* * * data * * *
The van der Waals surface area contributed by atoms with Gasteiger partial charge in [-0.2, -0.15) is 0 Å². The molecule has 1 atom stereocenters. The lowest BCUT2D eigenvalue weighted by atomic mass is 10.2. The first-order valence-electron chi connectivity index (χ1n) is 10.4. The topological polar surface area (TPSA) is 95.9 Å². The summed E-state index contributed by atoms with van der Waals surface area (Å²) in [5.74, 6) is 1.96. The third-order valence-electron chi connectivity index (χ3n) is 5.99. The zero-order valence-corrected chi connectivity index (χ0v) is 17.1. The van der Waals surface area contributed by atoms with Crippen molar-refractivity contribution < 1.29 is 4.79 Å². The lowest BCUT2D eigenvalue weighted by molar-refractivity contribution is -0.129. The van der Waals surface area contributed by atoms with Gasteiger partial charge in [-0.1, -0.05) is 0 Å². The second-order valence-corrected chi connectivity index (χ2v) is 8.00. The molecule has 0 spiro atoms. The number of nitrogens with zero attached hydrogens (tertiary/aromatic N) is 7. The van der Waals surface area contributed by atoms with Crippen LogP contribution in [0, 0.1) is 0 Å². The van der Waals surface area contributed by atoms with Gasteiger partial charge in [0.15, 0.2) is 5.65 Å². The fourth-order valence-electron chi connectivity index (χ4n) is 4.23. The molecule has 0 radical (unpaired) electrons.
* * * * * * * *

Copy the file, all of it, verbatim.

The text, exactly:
The van der Waals surface area contributed by atoms with Gasteiger partial charge in [-0.2, -0.15) is 0 Å². The molecule has 1 atom stereocenters. The lowest BCUT2D eigenvalue weighted by atomic mass is 10.2. The first-order valence-electron chi connectivity index (χ1n) is 10.4. The topological polar surface area (TPSA) is 95.9 Å². The summed E-state index contributed by atoms with van der Waals surface area (Å²) in [5.74, 6) is 1.96. The third-order valence-electron chi connectivity index (χ3n) is 5.99. The zero-order valence-corrected chi connectivity index (χ0v) is 17.1. The van der Waals surface area contributed by atoms with Crippen molar-refractivity contribution < 1.29 is 4.79 Å². The lowest BCUT2D eigenvalue weighted by molar-refractivity contribution is -0.129. The van der Waals surface area contributed by atoms with Gasteiger partial charge in [-0.1, -0.05) is 0 Å². The second-order valence-corrected chi connectivity index (χ2v) is 8.00. The molecule has 0 spiro atoms. The number of nitrogens with zero attached hydrogens (tertiary/aromatic N) is 7. The van der Waals surface area contributed by atoms with Crippen LogP contribution in [0, 0.1) is 0 Å². The van der Waals surface area contributed by atoms with Gasteiger partial charge in [0.15, 0.2) is 5.65 Å². The fourth-order valence-electron chi connectivity index (χ4n) is 4.23. The molecule has 0 radical (unpaired) electrons.